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SUNDAY, Dec. 8, 2013 (HealthDay News) -- Money problems can prevent women from getting recommended breast cancer treatments, a new study suggests.
Researchers analyzed data from more than 1,300 women in the Seattle-Puget Sound area who were diagnosed with breast cancer between 2004 and 2011. The purpose was to see if their care met U.S. National Comprehensive Cancer Network treatment guidelines.
Women who had a break in their health insurance coverage were 3.5 times more likely than those with uninterrupted coverage to not receive the recommended care, the findings showed.
Compared to patients with an annual family income of more than $90,000, those with an annual family income of less than $50,000 were more than twice as likely to not receive recommended radiation therapy. In addition, the investigators found that lower-income women were nearly five times more likely to not receive recommended chemotherapy and nearly four times more likely to not receive recommended endocrine therapy.
The researchers also noted that patients who had constant money problems or had debt at the time of their cancer diagnosis were also less likely to receive the recommended treatments. This was also true for patients who had problems talking to a doctor, who did not have anyone to accompany them on their hospital visits, and who did not have anyone to take care of them and their household chores, the results indicated.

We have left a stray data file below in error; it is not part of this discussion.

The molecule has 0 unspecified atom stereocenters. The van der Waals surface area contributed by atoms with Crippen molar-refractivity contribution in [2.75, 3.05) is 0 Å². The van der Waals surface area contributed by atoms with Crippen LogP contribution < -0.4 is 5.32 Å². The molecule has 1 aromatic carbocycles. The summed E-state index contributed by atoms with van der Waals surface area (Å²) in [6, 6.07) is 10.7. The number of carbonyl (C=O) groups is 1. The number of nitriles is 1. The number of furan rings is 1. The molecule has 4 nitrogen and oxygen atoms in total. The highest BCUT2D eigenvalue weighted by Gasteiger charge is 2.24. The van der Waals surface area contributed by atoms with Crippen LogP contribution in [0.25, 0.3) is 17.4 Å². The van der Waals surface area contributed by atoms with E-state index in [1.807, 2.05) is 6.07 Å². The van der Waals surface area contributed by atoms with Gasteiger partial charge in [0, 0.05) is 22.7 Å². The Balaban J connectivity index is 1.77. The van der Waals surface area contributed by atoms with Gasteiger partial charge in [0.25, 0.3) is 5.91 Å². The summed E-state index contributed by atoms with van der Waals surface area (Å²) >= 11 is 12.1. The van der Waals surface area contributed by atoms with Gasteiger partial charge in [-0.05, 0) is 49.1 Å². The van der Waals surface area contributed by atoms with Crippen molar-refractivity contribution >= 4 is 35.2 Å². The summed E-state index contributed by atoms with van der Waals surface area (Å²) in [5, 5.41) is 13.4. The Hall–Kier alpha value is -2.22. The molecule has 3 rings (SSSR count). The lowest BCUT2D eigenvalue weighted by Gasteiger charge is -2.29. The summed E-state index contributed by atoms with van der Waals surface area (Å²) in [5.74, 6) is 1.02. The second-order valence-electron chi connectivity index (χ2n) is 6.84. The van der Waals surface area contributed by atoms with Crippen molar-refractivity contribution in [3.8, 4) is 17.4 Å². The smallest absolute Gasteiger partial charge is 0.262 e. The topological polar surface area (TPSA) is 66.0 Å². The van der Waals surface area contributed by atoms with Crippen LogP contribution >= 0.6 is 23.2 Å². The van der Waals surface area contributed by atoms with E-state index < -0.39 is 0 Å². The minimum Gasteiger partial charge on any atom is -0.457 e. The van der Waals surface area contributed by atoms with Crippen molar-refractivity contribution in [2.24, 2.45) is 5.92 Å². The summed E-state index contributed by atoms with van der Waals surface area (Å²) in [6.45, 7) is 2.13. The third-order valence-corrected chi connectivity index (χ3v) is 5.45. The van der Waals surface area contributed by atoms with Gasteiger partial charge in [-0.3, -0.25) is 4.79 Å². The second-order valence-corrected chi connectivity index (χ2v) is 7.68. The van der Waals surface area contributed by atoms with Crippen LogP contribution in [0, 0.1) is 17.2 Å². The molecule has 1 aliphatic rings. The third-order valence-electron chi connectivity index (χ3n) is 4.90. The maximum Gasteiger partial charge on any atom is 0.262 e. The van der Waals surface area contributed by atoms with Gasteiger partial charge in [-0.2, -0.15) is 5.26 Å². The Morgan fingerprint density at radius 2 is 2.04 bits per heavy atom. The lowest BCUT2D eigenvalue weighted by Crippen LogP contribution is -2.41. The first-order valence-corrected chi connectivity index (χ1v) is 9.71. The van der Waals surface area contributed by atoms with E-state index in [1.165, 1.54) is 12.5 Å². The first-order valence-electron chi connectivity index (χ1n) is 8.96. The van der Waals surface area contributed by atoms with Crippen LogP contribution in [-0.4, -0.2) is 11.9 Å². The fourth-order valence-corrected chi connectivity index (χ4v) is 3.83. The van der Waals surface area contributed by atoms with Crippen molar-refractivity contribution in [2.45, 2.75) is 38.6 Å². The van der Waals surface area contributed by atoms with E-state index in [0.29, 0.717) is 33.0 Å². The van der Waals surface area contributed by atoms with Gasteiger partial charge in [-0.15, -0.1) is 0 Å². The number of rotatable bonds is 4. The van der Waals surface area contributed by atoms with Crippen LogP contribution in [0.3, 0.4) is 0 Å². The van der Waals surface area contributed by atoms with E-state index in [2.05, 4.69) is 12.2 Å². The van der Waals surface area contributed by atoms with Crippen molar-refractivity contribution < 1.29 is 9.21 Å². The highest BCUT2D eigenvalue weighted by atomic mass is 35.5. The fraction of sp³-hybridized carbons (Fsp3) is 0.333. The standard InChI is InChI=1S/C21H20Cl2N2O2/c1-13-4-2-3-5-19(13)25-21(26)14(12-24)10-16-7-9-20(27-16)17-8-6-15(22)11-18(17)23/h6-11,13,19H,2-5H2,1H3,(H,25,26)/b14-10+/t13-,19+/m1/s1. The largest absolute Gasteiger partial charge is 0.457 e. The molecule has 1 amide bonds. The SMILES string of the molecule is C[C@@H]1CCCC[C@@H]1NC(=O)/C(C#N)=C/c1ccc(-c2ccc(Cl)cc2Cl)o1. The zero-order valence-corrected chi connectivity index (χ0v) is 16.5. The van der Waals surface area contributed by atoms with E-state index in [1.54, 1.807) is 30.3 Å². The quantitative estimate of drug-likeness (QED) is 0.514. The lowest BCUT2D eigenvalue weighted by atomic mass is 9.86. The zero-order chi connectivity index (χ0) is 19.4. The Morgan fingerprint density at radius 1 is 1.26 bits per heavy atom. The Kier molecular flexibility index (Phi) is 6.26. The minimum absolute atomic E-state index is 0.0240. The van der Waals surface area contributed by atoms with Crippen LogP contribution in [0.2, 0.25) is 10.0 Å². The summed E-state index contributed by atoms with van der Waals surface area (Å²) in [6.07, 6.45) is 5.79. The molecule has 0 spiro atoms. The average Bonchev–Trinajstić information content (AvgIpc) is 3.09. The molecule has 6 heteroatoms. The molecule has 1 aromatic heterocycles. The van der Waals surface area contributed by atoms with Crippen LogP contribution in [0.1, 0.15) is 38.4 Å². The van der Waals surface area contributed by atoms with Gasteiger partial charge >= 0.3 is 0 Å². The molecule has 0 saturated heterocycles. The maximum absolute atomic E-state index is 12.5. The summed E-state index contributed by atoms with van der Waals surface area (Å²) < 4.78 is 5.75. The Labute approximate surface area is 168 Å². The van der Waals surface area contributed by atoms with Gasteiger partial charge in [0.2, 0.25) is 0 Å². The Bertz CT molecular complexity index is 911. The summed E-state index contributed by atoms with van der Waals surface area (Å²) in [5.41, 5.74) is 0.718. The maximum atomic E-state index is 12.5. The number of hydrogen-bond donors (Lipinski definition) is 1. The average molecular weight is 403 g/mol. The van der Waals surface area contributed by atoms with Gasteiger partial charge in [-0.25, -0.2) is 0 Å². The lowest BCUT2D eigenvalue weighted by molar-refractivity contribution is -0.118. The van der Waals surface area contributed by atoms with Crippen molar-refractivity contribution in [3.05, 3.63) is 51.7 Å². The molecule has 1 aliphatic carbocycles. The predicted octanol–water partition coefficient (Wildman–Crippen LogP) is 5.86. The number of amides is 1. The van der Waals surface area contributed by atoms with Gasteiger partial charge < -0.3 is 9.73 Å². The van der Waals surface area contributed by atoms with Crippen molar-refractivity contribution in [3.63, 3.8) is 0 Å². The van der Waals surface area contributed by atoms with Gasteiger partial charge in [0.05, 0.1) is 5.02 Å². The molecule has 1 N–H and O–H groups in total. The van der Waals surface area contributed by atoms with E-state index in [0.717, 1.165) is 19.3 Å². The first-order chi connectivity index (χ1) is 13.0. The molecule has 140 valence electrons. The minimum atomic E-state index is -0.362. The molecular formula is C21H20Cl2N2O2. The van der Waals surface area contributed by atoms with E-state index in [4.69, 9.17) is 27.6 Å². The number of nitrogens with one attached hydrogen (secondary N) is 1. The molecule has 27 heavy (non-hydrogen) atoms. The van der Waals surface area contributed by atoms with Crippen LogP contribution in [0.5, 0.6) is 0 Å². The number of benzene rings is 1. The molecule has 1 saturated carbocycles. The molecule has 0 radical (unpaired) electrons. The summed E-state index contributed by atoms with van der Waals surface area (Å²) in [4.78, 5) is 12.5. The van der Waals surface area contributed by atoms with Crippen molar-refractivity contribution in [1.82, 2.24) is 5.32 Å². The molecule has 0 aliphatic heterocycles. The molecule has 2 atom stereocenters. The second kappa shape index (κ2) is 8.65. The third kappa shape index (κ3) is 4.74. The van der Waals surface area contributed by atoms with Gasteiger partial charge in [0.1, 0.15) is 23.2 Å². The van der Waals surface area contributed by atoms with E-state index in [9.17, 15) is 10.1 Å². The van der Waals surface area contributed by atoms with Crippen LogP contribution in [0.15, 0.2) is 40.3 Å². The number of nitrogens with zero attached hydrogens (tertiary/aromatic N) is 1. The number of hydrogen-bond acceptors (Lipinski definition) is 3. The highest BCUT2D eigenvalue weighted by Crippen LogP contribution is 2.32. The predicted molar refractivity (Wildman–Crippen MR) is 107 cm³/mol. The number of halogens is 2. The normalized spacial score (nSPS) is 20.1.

The findings were to be presented Sunday at an American Association for Cancer Research meeting in Atlanta. Data reported at meetings should be viewed as preliminary until published in a peer-reviewed journal.
"Surprisingly, we found that education or the facility where a woman was treated was not associated with receipt of guideline-recommended care," study author Jean McDougall, a postdoctoral fellow at the Fred Hutchinson Cancer Research Center in Seattle, said in an association news release.
"Documenting and understanding these disparities is important for connecting women who are at high risk for not receiving all of their treatment with a patient navigator or social worker ahead of time so that we might increase the likelihood that they will get recommended treatment," McDougall explained.
"Our results suggest that further studies are needed to address the root cause of these inequities, and to develop effective interventions," McDougall added.
-- Robert Preidt
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